Gut Check: Watch Dogs Legion

When I think about my time with 2016’s Watch Dogs 2, I’m reminded of its many ups and downs both in terms of gameplay and story, but at the end of the day it’s a game that had a lot of heart and charm that managed to make it a memorable and satisfying experience. Watch Dogs Legion however, lacks any of the joy and fun that its predecessor had, contains repetitive and frustrating missions, and also runs like hot garbage.

Watch Dogs Legion is a game that focuses more on the hacker organization DedSec instead of any single character by allowing you to effectively recruit and control any person you find on the street. The goal is to rebuild the organization with these recruits, each of which have randomly assigned traits to them that make them more or less viable candidates to add to your ranks. You might find a guy with a cool car, or a drone expert who knows how to hack more effectively, or even a lawyer who can bail your team out of jail faster if they happen to get arrested. It’s an interesting concept that rarely feels worth engaging in and unfortunately presents its own suite of complications to providing a cohesive gameplay experience.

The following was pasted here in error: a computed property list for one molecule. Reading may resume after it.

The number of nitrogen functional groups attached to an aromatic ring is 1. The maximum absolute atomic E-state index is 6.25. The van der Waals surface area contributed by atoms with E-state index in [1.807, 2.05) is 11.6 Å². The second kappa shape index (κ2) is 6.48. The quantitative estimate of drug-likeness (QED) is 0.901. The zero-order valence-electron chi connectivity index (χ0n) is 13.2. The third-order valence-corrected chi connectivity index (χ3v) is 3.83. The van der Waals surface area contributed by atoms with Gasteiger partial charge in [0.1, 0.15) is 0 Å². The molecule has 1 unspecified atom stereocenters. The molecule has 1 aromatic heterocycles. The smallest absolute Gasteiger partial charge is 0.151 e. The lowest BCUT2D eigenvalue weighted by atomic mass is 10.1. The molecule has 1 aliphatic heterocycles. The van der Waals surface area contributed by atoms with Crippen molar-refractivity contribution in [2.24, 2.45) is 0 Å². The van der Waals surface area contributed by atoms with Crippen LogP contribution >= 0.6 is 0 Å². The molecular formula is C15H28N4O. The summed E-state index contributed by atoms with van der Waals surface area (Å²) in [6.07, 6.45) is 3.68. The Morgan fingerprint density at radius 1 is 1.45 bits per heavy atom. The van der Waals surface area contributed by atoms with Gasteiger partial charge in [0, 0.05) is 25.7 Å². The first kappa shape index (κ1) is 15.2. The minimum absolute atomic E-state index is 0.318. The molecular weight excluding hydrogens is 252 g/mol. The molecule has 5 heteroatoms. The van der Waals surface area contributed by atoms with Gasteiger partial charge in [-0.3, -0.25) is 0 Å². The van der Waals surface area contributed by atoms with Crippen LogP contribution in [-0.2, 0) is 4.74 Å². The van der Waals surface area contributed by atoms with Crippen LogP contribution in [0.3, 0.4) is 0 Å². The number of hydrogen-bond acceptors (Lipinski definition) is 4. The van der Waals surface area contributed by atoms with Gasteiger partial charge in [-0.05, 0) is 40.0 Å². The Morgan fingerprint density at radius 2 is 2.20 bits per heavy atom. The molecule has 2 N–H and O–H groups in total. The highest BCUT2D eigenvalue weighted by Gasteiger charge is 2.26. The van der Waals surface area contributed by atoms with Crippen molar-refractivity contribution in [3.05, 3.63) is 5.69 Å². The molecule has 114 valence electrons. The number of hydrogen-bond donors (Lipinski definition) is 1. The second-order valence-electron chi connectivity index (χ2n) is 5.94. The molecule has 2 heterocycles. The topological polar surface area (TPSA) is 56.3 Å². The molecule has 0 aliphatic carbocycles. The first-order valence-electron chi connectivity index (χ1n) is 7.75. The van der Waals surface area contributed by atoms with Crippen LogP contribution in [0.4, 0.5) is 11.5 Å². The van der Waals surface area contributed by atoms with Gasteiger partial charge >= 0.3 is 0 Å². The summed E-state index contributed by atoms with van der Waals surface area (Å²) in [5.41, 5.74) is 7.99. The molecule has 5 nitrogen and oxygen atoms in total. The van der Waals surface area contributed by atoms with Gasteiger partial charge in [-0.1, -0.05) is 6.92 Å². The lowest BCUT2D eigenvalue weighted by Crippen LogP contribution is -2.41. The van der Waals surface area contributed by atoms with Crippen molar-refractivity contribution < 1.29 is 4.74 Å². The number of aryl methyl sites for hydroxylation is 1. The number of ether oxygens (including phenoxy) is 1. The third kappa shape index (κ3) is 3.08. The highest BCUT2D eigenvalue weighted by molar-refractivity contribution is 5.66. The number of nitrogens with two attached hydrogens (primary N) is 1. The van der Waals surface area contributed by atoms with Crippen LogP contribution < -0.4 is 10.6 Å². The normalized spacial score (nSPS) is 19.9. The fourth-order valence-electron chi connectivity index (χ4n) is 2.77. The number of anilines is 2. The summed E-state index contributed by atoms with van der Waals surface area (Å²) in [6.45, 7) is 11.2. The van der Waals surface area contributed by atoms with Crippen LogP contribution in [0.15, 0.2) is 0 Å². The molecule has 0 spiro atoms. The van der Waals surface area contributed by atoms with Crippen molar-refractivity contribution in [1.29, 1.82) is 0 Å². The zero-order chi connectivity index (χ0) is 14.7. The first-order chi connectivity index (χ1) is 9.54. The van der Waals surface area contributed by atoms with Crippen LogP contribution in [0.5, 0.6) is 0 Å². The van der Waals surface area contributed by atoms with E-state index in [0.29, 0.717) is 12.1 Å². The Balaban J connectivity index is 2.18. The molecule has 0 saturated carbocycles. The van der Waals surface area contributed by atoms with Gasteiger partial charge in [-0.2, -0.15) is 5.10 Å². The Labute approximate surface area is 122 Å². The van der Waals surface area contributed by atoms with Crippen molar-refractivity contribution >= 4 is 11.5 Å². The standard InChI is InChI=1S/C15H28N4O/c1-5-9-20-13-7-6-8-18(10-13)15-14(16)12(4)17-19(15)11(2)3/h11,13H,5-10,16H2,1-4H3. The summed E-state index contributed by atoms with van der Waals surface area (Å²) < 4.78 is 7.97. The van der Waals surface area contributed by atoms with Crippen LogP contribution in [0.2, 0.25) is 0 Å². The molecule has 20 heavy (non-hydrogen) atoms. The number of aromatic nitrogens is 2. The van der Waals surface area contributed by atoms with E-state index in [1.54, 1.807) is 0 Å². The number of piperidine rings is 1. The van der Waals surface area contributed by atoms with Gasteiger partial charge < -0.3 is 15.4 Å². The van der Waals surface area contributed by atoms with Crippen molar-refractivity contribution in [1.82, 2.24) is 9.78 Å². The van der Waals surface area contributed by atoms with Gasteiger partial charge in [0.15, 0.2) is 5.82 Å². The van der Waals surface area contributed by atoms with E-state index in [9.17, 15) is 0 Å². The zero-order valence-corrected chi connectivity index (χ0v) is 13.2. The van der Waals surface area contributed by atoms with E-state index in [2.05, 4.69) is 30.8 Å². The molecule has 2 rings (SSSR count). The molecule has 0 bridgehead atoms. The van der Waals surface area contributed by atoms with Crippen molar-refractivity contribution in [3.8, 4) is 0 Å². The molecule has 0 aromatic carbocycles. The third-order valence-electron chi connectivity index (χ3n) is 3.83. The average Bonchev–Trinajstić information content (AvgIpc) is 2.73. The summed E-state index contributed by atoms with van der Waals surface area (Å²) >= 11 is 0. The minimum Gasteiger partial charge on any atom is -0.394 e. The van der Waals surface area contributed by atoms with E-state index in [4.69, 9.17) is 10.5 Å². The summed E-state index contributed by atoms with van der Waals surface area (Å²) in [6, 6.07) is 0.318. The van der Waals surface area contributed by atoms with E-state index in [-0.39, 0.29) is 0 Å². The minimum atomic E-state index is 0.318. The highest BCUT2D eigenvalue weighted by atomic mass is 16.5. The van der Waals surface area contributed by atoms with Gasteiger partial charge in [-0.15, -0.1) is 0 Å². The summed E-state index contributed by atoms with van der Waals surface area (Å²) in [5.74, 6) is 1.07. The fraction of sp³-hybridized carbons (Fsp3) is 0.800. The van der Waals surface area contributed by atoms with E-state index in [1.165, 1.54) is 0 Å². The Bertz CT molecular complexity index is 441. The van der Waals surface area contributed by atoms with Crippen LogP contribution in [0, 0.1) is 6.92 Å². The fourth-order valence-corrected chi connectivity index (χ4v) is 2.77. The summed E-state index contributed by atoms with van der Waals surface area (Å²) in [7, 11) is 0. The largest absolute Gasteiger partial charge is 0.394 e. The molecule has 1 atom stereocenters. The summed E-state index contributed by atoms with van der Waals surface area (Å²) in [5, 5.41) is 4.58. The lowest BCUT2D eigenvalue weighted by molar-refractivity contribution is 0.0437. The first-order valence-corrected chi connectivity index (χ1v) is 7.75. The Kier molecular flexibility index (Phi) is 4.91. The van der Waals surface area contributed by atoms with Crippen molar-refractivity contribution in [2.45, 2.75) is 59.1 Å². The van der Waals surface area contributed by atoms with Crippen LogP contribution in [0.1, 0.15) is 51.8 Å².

The lack of any primary character to really focus on in the game wouldn’t be such an issue if Watch Dogs Legion wasn’t also trying to make you care about the narrative. The quick version of the story is that DedSec was framed for a terrorist attack on London that prompted a private military company (PMC) called Albion to turn London into an oppressive police state. While the story itself doesn’t do a great job of handling or presenting any of these topics with the care they require, the whole narrative falls flat because every character you play as just spouts the same bland responses to everything no matter what the context is.